Eye on The Weather

By: Capt. Bart Marx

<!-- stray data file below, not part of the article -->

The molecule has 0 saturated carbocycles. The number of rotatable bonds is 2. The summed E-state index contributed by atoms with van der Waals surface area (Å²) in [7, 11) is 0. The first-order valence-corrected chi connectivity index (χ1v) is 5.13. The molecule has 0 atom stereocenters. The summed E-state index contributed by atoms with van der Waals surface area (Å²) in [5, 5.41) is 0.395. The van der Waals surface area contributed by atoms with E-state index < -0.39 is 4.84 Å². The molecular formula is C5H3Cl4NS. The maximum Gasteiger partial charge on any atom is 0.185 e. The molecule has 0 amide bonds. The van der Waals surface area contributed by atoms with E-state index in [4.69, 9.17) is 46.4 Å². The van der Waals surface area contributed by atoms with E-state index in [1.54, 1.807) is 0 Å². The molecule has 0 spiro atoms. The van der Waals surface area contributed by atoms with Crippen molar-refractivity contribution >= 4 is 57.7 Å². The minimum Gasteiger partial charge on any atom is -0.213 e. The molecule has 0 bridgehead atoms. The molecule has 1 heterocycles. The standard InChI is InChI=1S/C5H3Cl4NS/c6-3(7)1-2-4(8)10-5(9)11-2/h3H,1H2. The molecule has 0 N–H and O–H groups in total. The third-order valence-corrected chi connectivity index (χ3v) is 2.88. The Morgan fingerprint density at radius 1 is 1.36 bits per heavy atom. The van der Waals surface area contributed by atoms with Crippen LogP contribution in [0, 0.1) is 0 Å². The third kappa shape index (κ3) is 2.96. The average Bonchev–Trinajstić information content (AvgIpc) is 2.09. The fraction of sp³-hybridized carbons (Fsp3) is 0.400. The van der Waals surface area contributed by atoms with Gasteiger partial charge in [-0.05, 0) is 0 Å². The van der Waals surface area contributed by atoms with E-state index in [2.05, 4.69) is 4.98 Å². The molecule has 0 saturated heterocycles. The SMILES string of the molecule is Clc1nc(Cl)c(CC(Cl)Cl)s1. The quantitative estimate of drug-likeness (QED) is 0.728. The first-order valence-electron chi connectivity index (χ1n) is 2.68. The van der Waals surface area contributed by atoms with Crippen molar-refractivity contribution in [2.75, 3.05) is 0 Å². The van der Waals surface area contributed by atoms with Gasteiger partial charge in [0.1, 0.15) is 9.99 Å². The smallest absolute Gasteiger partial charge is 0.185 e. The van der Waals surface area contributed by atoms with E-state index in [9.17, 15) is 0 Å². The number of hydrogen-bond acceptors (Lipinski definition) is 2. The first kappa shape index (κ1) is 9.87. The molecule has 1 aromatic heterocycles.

Peak season for hurricanes this month so it is important to keep an eye on the weather especially planning long runs. I have 2 local TV apps for radar. I have 1 that is for pilots called MyRadar, and it has been very helpful when those afternoon boomers start. Zoom in and see where the storm is going and make safe decision. Some anglers have radar on their boats to keep an eye on the storm. NOAA has several for our coast out 20 or 60 nautical miles. If you have the means to travel out around the 80′ mark, try bottom fishing for red grouper, gag grouper, mangrove snapper, even yellow tail around some good reefs. Maybe even some AJ’s too. Depending on the breeze, if you like to drift try a chicken rig with a fairly long line for your hook and about 24″ down to your weight. Depending on the breeze as to how much weight you may need to keep your rig on the bottom. I’ve learned that speed jigs will produce good catches too. Depending on the depth, match your jig by using the formula one gram per foot of depth. Eighty to one hundred feet 80 to 100 G speed jig. These also work very well at night, I find some glow jigs and buy an ultraviolet flashlight to make it shine. This will increase your production rate a ton. When using these style jigs, keep them close to the bottom. Drop it all the way down and jig, let it flutter down a bit and jig it again only turning the handle one turn. Keep it close and when you have it ten to fifteen feet off the bottom let it fall again and restart the process. On our coast, it has not been very popular because of the shallow depths offshore, but they will produce fish. Be careful trying this around some wrecks or reefs with a high relief you may snag it and loose a jig. Around reefs or wrecks is a great place to target yellow tails and AJ”s chumming and getting them to the top and just use chunks or small live baits and a fairly long leader, just a hook when you can see the fish in the chum on the surface. Be ready for the tax man in the grey suit. If you don’t have the means or a buddy to take you out there come into the Passes along the coast and be in search for those big schools of red drum redfish. They come in close to shore this time of year to feed up on the grass flats where there is plenty of food to prepare to return offshore to spawn. Yes, there could be fifty in a school or five thousand. They could be from the Venice Jetties as far south as Sanibel, just depending on where you fish in S.W. Florida.

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